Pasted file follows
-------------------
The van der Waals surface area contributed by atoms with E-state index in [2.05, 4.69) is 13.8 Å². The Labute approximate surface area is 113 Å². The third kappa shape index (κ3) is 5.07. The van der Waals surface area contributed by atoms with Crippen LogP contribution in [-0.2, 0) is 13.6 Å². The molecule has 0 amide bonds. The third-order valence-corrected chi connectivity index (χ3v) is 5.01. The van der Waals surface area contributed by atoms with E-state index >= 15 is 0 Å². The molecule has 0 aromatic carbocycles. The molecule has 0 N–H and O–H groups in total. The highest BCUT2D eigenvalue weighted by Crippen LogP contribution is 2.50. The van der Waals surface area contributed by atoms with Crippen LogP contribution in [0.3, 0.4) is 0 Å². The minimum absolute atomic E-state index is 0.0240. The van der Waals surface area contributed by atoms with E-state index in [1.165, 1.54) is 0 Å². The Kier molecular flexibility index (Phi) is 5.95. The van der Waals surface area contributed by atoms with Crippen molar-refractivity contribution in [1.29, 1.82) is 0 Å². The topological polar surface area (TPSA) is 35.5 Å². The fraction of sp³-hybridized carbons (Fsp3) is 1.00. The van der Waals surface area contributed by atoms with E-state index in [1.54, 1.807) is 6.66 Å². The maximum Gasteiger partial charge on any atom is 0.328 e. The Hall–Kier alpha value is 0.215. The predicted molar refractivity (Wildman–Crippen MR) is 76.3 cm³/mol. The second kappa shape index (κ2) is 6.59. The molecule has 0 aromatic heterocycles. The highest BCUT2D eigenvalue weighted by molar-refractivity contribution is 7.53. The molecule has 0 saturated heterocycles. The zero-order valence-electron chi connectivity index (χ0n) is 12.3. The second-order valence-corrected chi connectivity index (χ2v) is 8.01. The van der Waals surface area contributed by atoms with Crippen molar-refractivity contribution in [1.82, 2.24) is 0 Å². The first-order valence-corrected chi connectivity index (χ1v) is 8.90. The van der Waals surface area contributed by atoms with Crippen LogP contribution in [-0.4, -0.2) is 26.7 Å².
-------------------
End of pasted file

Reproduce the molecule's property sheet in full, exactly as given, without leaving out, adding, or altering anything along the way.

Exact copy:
The van der Waals surface area contributed by atoms with E-state index in [2.05, 4.69) is 13.8 Å². The Labute approximate surface area is 113 Å². The third kappa shape index (κ3) is 5.07. The van der Waals surface area contributed by atoms with Crippen LogP contribution in [-0.2, 0) is 13.6 Å². The molecule has 0 amide bonds. The third-order valence-corrected chi connectivity index (χ3v) is 5.01. The van der Waals surface area contributed by atoms with E-state index >= 15 is 0 Å². The molecule has 0 aromatic carbocycles. The molecule has 0 N–H and O–H groups in total. The highest BCUT2D eigenvalue weighted by Crippen LogP contribution is 2.50. The van der Waals surface area contributed by atoms with Crippen LogP contribution in [0.3, 0.4) is 0 Å². The minimum absolute atomic E-state index is 0.0240. The van der Waals surface area contributed by atoms with E-state index in [1.165, 1.54) is 0 Å². The Kier molecular flexibility index (Phi) is 5.95. The van der Waals surface area contributed by atoms with Crippen molar-refractivity contribution in [1.29, 1.82) is 0 Å². The topological polar surface area (TPSA) is 35.5 Å². The fraction of sp³-hybridized carbons (Fsp3) is 1.00. The van der Waals surface area contributed by atoms with E-state index in [1.54, 1.807) is 6.66 Å². The maximum Gasteiger partial charge on any atom is 0.328 e. The Hall–Kier alpha value is 0.215. The predicted molar refractivity (Wildman–Crippen MR) is 76.3 cm³/mol. The second kappa shape index (κ2) is 6.59. The molecule has 0 aromatic heterocycles. The highest BCUT2D eigenvalue weighted by molar-refractivity contribution is 7.53. The molecule has 0 saturated heterocycles. The zero-order valence-electron chi connectivity index (χ0n) is 12.3. The second-order valence-corrected chi connectivity index (χ2v) is 8.01. The van der Waals surface area contributed by atoms with Crippen molar-refractivity contribution in [1.82, 2.24) is 0 Å². The first-order valence-corrected chi connectivity index (χ1v) is 8.90. The van der Waals surface area contributed by atoms with Crippen LogP contribution in [-0.4, -0.2) is 26.7 Å².